There are about 94 subfamilies of kinase enzymes which are only known from animals.  A number of kinase subfamilies are only known in coelomate animals (and not in C. elegans) such as Jak A, JakB, Syk, Tek, Slob, Ste20 NinaC, CCK4, Musk, Ret, PDGF/VEGFR, Sev, Lisk, Mos, TOPK, Trb, and CDK10 (Manning, 2002).  A number of these are expressed in the nervous system which has achieved a greater complexity in coelomates.  Four of these subfamilies help to regulate the cell cycle (Manning, 2002).  Several kinase families which function in the human immune system, nervous system, development, and the control of cell division are also present in protostome coelomates such as flies (Manning, 2002).   G-protein coupled receptors, one of the largest families of genes in mammals, can be regulated by protein kinases.  This is true in invertebrates as well and Drosophila possesses genes which are homologous to those which regulate rhodopsin and b adrenergic receptors in mammals (Cassill, 1991).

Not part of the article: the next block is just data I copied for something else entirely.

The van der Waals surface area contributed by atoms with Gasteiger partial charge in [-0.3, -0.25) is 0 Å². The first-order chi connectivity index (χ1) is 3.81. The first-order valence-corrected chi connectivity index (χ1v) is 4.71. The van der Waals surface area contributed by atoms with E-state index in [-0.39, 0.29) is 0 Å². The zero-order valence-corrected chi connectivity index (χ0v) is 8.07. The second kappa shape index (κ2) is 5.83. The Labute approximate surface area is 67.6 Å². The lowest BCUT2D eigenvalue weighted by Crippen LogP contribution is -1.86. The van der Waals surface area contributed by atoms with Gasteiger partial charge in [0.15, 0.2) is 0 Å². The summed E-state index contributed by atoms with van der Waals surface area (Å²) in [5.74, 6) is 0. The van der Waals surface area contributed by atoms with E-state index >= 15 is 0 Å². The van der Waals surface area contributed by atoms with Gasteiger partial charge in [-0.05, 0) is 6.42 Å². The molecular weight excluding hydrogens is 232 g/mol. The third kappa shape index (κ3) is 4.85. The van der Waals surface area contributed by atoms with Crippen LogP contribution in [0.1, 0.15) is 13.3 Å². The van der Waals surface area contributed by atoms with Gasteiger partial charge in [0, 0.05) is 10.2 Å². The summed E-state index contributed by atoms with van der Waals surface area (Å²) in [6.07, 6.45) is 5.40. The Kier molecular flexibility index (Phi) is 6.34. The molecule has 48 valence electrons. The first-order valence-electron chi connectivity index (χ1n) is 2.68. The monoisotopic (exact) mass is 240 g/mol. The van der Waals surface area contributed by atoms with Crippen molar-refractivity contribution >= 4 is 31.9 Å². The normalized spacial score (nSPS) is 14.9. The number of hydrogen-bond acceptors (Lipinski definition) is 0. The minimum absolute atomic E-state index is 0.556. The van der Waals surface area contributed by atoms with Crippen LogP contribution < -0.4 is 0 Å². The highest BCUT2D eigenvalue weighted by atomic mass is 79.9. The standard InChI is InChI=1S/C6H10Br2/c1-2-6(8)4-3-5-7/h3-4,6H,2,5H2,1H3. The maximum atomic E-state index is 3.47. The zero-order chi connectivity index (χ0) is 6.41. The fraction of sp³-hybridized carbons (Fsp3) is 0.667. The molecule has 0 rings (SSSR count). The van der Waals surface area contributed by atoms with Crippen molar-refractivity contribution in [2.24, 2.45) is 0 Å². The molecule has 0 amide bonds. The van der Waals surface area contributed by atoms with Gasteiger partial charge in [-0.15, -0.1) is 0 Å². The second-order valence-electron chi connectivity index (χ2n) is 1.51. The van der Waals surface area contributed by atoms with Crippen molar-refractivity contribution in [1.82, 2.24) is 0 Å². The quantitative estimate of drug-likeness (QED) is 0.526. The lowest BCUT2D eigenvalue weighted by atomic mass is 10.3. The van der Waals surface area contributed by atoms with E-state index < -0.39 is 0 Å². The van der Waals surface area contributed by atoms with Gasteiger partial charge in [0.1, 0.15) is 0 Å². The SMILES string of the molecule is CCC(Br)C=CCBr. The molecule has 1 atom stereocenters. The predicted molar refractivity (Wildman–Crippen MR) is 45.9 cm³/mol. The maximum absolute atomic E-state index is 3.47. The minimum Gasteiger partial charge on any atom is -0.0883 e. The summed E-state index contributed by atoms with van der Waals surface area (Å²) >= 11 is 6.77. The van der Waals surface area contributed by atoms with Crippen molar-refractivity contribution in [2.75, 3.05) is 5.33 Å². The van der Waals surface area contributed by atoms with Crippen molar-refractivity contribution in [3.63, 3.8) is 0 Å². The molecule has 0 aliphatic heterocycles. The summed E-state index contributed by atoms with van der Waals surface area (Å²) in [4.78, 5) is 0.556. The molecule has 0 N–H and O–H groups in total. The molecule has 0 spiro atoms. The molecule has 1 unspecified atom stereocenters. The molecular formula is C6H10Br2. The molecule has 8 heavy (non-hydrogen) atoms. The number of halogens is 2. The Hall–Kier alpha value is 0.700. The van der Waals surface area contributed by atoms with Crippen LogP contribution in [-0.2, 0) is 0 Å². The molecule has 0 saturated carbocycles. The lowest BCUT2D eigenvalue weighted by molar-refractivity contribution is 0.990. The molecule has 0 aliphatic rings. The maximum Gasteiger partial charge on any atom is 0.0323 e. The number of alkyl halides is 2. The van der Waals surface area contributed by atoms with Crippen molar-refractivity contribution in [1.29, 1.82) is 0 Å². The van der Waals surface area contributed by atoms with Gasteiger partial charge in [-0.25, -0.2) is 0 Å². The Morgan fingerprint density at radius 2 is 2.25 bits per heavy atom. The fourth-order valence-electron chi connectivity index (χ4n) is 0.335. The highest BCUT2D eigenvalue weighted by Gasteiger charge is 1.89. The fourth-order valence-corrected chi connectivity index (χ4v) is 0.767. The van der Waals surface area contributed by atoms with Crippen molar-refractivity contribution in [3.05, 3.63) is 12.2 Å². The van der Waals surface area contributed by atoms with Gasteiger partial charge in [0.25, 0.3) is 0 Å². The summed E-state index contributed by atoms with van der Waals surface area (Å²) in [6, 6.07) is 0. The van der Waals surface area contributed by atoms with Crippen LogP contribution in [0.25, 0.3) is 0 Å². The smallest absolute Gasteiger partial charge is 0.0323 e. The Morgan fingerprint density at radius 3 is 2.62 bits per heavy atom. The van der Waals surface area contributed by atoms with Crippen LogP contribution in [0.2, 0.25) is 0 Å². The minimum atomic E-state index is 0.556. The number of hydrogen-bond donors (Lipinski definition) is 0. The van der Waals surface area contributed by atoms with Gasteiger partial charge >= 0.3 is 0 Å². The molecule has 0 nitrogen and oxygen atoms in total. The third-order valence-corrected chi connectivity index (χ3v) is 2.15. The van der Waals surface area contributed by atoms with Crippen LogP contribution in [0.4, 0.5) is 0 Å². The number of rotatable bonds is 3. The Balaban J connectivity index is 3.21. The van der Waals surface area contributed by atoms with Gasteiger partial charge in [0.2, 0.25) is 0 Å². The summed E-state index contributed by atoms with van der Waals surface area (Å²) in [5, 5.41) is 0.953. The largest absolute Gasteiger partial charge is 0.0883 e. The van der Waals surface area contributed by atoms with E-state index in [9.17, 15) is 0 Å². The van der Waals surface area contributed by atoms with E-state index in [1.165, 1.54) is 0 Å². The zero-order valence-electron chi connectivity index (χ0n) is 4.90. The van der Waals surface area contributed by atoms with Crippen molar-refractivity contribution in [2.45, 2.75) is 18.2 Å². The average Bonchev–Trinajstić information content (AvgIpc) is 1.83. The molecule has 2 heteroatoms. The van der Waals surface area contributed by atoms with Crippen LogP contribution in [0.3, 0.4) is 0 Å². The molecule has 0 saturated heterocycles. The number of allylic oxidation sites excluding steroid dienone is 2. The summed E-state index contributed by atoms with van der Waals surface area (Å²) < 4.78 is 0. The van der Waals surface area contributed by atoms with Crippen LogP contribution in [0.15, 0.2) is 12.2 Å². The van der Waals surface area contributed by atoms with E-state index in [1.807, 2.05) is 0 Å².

The pufferfish possesses a protein tyrosine kinase whose control elements can substitute for the equivalent region in the homologous mammalian gene involved in T cell function.  This demonstrates that the sequences for lymphocyte-specific expression of this gene are conserved in higher gnathostomes (Brenner, 2002).  




     The diverse phyla of living things have very similar intracellular concentrations of sodium, potassium, and other electrolytes.  MAP kinase cascades are important pathways which regulate the cell cycle in response to osmotic stress (Kultz, 1998).   The MAPK family has 3 subgroups: the extracellular signal kinases (ERKs), the stress-activated protein kinases (SAPKs) and the MAP3K subgroup.  ERK subgroup members are known in plants, yeast, and animals; the SAPK subgroup members are known from animals and yeast; and the MAP3K subgroup is known from animals and protozoans (Kultz, 1998). Higher animals use the p38 pathway in responses to stress and microbes, using SAPK2 (stress activated protein kinase), a member of the MAPK gene family.  Sponges possess a homolog of this important group in higher animals (Bohm, 2000).